After a sad showing yesterday attempting to night fish pathetically lethargic crappie, a few of my buddies and I decided it was a good day to make up for it and chase flags on Lake Champlain. Of course, we would pass the time between flags by jigging panfish. Overall, we had a fairly successful day. The weather was decent but it didn’t take long to change to snow though. Better than rain I guess!
We stopped at Dockside to pick up bait and headed for the ice around 7am. We got three dozen medium/heavy shiners and were set up with about 20 tip ups out by 8. The flags didn’t take long to start popping. I forgot how much action there can be fishing like this. I wish I had wore a pedometer! At the beginning of the day we were pretty civil approaching our traps that had been tripped. We took turns and walked fast at best. By the end of the day it was an all out sprint with plenty of stiff arms to be had. We all had plenty of chances at fish in the end.
We had two different set ups on our tip ups. One set was rigged with steel leaders the other had straight 8 pound fluorocarbon. None of us noticed any difference in the number of flags on one style or the other. The only difference was break-offs. Obviously, when fishing the toothy critters of the Esocidae family (northern pike and pickerel), line durability is a big concern. The fluoro had several break-offs while the steel leaders had none. Makes sense right? I have read stories and articles about how in certain locations using a steel leader will completely shut off the fish from biting while some times they prefer it. Obviously, the fish today were not too worried! Perfect!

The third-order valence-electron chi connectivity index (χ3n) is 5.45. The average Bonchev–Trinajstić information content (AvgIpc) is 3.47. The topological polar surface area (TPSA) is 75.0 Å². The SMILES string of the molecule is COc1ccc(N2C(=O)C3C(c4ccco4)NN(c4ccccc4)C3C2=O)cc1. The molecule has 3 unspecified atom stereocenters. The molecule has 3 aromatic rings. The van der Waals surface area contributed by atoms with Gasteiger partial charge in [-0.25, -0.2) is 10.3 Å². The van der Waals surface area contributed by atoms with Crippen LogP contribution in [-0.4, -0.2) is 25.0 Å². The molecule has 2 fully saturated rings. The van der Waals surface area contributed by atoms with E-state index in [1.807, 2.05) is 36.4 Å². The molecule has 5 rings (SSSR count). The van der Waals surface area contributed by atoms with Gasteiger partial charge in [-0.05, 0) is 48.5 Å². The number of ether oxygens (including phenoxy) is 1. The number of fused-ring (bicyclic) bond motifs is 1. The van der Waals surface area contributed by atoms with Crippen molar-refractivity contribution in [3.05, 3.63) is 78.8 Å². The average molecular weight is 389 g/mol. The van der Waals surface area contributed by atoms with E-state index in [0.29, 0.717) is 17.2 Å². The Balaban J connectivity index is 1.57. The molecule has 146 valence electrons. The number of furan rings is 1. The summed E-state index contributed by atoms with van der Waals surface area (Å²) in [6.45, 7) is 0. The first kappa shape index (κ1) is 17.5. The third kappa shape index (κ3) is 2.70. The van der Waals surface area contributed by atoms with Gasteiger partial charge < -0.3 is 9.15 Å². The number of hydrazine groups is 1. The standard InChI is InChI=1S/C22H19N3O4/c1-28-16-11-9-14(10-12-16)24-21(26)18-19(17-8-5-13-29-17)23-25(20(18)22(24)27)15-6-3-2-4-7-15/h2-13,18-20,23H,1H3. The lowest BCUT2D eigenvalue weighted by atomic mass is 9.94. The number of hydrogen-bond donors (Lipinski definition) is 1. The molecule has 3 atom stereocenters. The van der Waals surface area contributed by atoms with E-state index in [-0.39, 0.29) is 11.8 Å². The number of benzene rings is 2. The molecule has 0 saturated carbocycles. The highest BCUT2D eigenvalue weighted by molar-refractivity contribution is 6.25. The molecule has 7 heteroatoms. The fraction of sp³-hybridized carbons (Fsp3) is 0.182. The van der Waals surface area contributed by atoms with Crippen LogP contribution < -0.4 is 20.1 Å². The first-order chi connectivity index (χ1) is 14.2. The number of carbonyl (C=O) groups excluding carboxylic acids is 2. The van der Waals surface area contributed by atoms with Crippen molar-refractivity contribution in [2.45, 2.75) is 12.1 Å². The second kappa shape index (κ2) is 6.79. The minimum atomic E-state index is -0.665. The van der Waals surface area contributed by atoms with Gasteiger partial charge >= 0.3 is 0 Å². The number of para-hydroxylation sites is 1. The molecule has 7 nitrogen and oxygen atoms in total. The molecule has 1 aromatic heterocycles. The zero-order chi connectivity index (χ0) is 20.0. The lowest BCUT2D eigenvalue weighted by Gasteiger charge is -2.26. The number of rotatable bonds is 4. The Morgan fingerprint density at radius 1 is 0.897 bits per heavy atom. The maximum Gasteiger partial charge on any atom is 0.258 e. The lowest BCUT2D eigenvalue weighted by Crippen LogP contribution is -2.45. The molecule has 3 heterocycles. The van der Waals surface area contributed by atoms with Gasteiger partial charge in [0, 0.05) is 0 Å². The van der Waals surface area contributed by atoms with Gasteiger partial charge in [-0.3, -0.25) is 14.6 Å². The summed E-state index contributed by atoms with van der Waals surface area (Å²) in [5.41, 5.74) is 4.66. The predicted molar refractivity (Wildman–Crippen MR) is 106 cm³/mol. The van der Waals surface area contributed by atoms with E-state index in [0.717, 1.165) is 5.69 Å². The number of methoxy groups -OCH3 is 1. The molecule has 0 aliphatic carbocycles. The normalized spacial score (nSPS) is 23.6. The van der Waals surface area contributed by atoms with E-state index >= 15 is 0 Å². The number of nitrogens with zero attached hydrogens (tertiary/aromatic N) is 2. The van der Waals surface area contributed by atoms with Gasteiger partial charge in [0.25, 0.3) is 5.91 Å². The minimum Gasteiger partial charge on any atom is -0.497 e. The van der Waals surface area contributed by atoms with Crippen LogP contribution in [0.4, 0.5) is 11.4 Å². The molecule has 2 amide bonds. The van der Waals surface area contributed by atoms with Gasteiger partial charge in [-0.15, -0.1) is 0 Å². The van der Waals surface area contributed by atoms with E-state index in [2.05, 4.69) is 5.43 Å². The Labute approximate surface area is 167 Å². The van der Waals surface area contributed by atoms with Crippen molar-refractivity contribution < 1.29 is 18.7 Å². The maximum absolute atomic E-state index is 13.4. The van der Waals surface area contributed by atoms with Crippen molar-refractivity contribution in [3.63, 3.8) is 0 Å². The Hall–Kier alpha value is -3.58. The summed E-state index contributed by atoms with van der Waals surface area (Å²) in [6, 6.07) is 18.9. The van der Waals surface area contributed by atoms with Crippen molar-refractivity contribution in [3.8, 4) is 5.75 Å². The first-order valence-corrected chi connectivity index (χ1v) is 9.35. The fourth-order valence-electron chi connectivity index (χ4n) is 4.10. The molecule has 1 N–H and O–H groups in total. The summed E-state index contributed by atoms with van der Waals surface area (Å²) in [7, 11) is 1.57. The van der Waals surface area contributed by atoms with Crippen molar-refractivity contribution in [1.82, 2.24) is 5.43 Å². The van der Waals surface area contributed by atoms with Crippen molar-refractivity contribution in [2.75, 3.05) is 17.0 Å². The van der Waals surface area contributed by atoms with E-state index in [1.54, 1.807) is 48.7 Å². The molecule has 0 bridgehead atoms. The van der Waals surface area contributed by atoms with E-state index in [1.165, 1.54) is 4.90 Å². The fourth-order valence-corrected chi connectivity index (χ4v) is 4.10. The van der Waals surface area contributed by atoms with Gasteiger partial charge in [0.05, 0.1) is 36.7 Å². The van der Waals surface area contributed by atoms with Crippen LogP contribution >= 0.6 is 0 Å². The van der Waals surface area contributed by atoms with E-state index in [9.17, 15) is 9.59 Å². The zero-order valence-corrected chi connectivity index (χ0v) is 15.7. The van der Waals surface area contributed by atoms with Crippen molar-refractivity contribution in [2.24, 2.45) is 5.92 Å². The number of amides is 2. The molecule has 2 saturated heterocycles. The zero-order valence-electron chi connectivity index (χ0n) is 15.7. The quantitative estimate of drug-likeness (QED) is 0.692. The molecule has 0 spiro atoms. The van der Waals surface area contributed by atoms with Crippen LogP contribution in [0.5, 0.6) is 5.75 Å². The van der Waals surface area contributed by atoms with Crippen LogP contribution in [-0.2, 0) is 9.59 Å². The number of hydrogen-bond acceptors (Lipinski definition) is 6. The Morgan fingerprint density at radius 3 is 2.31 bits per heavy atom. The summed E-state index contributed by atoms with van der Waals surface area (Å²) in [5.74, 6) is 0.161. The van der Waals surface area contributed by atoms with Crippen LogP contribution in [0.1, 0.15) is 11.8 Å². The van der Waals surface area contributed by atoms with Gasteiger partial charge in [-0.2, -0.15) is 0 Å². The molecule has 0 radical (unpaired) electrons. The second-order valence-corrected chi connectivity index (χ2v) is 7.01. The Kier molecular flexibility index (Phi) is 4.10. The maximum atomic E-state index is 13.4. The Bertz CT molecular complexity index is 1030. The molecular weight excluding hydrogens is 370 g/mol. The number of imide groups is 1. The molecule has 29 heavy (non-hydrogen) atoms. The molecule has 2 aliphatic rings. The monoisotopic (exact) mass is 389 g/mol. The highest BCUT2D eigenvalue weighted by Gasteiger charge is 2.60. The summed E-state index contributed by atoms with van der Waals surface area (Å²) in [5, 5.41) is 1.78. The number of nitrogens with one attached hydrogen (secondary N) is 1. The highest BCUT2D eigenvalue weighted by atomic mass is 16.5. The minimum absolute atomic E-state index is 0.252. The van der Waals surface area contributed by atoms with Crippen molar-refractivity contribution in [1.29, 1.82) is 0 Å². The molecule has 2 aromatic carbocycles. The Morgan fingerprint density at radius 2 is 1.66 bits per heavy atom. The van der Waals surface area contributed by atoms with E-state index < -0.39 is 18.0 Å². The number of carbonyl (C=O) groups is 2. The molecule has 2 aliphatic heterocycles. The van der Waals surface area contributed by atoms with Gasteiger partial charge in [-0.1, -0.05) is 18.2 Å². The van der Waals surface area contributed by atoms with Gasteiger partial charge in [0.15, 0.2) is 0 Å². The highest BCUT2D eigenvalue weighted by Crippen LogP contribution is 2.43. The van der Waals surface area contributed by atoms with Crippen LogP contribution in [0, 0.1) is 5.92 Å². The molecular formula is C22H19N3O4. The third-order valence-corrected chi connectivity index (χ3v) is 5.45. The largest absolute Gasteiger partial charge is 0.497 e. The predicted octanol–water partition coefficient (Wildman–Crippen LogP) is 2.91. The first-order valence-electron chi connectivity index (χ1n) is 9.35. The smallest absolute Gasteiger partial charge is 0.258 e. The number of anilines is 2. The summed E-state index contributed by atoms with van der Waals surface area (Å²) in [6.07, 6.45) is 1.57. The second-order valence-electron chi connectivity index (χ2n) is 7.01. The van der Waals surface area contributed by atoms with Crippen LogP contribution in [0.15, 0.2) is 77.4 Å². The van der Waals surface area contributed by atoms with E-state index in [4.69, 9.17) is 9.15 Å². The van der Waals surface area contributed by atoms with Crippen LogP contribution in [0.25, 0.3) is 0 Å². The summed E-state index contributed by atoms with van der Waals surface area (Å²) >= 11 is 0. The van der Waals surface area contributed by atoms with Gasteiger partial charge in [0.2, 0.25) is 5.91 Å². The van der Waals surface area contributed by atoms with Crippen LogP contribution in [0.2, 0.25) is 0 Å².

Throughout the day we landed quite a few bass, pickerel, and northern pike. Although none of the fish were huge, two of the pike were over 30″. Jigging pannies was decent all day but they never seemed to school up like the did the last few days. Lots of hole hopping was necessary! At the end of the day, all the guys jigging were spread out far more than normal in a large area.
I could think of a million worse ways to spend a Tuesday! If nothing else, we provided entertainment for all the guys out there as we ran for flags!
The plan is for us to head to a small crappie pond tonight and try out the new Hydro Glow Fish Light. We’ll keep you posted on the outcome! See you Soon.We tried out the light last night. WOW! ;D That thing really glows. The fishing on the other hand sucked. We marked a lot of fish working the edges of the glow but they were strange. In 22fow, the fish suspended about 16-18 down, charge the bait, get 6 inches from it, stop, turn and charge the bottom, weird. We managed to get a few crappie and perch but nothing to write home about. I am convinced that the light is productive, just don’t stare at it too long like me, you’ll see everything in red for a couple of minutes!